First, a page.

Right Hook

Rush Limbaugh blames NBA brawl on hip-hop culture, calls Detroit "New Fallujah," while a black minister dubs black celebrities "anti-American." Plus: Heritage analyst applauds Porter Goss' bloodletting at the CIA.


Mark Follman
November 25, 2004 5:05AM (UTC)

The call for a major overhaul of the U.S. intelligence system has been loud and bipartisan since the day the World Trade Center was reduced to rubble. But more than three years later, the issue of how to get it done remains politicized to a degree worthy of the bent and beleaguered system itself.

This week, some Republicans have been seeking to strangle a major intelligence reform bill that has strong bipartisan backing, including that of Kansas Sen. Pat Roberts, the Republican chairman of the Senate Intelligence Committee. Roberts and others are now calling on President Bush to intervene after a final vote on the bill was blocked over the weekend by a junta of Pentagon allies in the House. (The Pentagon currently monopolizes the nation's intelligence budget and has authority over many intelligence issues; it's widely understood that Defense Secretary Donald Rumsfeld and his team are aiming to keep it that way.)

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Frank Gaffney, president of the Center for Security Policy, calls the sputtering intelligence bill "a well-intentioned but ultimately counterproductive plan -- one that purportedly addresses problems with the excessive bureaucracy and insufficient competitive intelligence collection and analysis, yet in ways certain to result in more of the former and less of the latter." He says the heroes of the day are Air Force Gen. Richard Myers of the Joint Chiefs of Staff, and Republican Reps. Duncan Hunter of California and James Sensenbrenner of Wisconsin, some of the key players in knocking the bill down.

Whether or not the bill is adequate, Gaffney seems comfortable with the idea that there's no hurry to overhaul the intelligence system.

"In the days ahead, there surely will be demands that Congress force the intelligence bill through in December. Democrats will argue that would be the sine qua non of bipartisan cooperation: Unless the president imposes lockstep discipline on his party, he invites even more aggressive use of obstructionist tactics by the opposition. The press will make hay with Mr. Bush's seeming inability to bend Republican congressional leaders and rank-and-file to his will. And within his own party, some will contend this legislation is necessary, if not to prevent a future terrorist attack on our homeland at least keep Republicans from being blamed for it. The truth is very different. The president, the nation's security and that of the American people will be better served if intelligence reform is undertaken next year in a more deliberative, patient and orderly way."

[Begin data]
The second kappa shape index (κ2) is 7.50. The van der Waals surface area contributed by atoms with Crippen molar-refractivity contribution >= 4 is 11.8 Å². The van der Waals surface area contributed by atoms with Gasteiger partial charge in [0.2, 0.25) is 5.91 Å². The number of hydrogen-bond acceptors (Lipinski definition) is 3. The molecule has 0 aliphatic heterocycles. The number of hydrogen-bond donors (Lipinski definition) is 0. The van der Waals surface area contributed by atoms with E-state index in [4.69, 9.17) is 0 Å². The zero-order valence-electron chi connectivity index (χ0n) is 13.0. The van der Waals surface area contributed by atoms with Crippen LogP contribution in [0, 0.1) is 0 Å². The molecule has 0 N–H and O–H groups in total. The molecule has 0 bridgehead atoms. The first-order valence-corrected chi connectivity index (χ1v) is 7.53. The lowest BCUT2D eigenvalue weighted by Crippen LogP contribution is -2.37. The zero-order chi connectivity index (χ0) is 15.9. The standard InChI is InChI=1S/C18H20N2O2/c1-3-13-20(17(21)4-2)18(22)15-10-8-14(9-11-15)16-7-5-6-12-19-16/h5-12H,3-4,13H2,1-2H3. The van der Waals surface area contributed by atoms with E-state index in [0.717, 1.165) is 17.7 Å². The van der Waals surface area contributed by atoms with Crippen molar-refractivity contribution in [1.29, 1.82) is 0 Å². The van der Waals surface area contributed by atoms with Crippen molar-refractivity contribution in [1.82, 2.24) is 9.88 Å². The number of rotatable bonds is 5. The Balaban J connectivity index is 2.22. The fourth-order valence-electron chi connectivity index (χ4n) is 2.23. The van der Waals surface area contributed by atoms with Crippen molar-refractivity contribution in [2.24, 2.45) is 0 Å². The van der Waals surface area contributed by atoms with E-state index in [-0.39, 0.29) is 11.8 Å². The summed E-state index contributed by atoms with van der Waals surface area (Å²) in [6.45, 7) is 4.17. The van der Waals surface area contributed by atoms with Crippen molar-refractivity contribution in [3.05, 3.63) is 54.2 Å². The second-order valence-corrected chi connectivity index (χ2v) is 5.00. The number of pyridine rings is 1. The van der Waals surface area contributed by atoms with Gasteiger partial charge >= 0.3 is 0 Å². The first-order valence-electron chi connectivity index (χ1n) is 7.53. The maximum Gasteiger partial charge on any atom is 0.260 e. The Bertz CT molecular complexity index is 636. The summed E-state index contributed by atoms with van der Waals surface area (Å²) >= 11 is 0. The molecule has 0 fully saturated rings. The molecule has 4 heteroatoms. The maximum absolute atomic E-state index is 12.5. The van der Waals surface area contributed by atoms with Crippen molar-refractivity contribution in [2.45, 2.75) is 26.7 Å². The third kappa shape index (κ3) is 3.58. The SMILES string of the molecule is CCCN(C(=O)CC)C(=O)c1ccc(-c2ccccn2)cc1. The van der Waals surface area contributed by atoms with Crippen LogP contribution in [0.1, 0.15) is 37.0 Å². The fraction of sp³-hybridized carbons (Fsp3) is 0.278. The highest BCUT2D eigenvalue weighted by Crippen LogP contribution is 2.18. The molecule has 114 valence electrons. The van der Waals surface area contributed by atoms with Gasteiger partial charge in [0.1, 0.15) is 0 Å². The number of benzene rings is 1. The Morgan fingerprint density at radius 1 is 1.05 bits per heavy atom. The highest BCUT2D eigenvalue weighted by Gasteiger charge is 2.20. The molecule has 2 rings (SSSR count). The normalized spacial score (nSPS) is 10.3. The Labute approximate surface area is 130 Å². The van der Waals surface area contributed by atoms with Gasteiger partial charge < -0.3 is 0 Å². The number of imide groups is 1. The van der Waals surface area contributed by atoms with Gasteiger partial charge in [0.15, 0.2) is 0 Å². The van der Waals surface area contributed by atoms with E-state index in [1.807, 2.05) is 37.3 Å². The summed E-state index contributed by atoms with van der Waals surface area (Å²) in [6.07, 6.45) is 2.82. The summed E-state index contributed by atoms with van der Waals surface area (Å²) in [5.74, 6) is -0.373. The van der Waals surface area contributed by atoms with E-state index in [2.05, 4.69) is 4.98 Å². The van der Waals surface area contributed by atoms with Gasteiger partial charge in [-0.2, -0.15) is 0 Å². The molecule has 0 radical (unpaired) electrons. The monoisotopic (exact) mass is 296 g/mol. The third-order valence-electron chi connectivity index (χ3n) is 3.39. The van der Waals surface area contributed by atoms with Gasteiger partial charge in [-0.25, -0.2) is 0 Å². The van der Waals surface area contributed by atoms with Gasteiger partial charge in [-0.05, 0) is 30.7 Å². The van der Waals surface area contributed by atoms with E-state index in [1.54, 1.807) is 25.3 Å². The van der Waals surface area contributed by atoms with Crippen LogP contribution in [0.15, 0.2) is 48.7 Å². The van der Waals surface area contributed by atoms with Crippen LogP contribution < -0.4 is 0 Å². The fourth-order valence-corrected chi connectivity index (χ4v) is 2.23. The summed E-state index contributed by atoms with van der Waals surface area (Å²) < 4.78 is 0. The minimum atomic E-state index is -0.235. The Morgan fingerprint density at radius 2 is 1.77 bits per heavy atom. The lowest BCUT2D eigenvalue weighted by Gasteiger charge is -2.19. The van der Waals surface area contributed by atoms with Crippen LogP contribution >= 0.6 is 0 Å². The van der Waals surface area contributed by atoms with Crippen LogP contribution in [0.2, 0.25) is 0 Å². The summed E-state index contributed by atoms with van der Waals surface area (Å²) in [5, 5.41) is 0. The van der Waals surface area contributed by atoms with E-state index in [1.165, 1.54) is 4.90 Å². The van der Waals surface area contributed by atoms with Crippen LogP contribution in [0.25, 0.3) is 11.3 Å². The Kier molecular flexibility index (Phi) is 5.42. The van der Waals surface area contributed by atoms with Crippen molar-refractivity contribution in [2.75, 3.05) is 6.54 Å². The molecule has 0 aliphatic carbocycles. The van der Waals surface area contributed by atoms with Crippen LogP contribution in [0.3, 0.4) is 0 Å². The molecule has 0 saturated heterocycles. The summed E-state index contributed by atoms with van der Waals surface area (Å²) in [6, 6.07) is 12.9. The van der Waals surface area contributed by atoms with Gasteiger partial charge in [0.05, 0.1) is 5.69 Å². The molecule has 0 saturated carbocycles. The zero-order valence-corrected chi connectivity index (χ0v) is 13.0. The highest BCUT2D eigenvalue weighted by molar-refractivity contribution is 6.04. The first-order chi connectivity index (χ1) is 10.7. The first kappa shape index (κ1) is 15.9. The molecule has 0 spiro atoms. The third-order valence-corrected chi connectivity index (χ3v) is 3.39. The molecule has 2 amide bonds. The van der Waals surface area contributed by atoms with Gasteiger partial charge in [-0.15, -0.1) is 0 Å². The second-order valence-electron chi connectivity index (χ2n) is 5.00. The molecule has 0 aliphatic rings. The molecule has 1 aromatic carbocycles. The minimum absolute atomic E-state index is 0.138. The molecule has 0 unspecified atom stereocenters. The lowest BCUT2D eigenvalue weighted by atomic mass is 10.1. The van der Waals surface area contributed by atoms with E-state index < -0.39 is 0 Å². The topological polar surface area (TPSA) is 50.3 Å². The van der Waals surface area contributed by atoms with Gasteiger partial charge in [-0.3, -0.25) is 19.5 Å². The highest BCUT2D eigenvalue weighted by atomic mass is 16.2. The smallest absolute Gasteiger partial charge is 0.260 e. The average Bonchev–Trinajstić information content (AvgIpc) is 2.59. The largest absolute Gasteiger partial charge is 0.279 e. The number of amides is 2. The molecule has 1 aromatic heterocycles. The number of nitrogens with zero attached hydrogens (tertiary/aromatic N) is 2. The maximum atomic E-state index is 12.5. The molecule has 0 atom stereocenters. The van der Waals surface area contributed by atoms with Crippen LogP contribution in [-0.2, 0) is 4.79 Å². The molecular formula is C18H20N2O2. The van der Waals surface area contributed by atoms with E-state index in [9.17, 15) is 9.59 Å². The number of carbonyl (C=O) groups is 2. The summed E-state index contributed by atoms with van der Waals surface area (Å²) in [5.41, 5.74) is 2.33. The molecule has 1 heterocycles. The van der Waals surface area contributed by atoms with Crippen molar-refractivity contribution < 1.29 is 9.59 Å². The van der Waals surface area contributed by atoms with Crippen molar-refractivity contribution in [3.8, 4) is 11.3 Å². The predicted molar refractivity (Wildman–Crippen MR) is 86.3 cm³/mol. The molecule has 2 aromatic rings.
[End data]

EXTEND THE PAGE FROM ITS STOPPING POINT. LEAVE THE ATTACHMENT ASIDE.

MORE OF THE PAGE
In the meantime, there's been an exodus of veteran spooks from the agency, and an unprecedented torrent of insider criticism. Nevertheless, many on the political right have applauded President Bush's newly installed CIA chief, Porter Goss, as the right guy to help get the reform job done from the inside.

The Heritage Foundation's Peter Brookes, a former CIA and Naval Intelligence officer, says the steely Goss arrived with a properly sharpened hatchet.

"When a new CEO takes over a failing company, it's not at all uncommon to fire (or force out) a couple of senior people. After all, senior management is responsible for an organization's poor performance, so why keep the deadwood around? Sure, lopping off heads can be a risky strategy. But it certainly makes the rest of the employees stand up and take notice. And it sends a clear message: 'Things are going to change. Get with the program -- or get out' ... Reforming an agency the likes of the CIA in today's national-security environment is no job for Melvin Milquetoast."

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In terms of accountability, Brookes adds, "The CIA is responsible for some of this nation's most significant intelligence lapses -- 9/11 and Iraqi WMD (or lack thereof) come quickly to mind. It's high time to hold people responsible for their failures."

It's intriguing that Brookes holds the CIA accountable for only "some" of the most significant failures -- perhaps a tacit acknowledgment that the Bush White House, too, has made some critical misjudgments in the last four years. Brookes also insists that "despite what you hear in the liberal media, Goss's move to hold people accountable is getting rave reviews within the CIA." Apparently that's even though "Director Goss has failed to fully articulate a comprehensive vision for the CIA yet."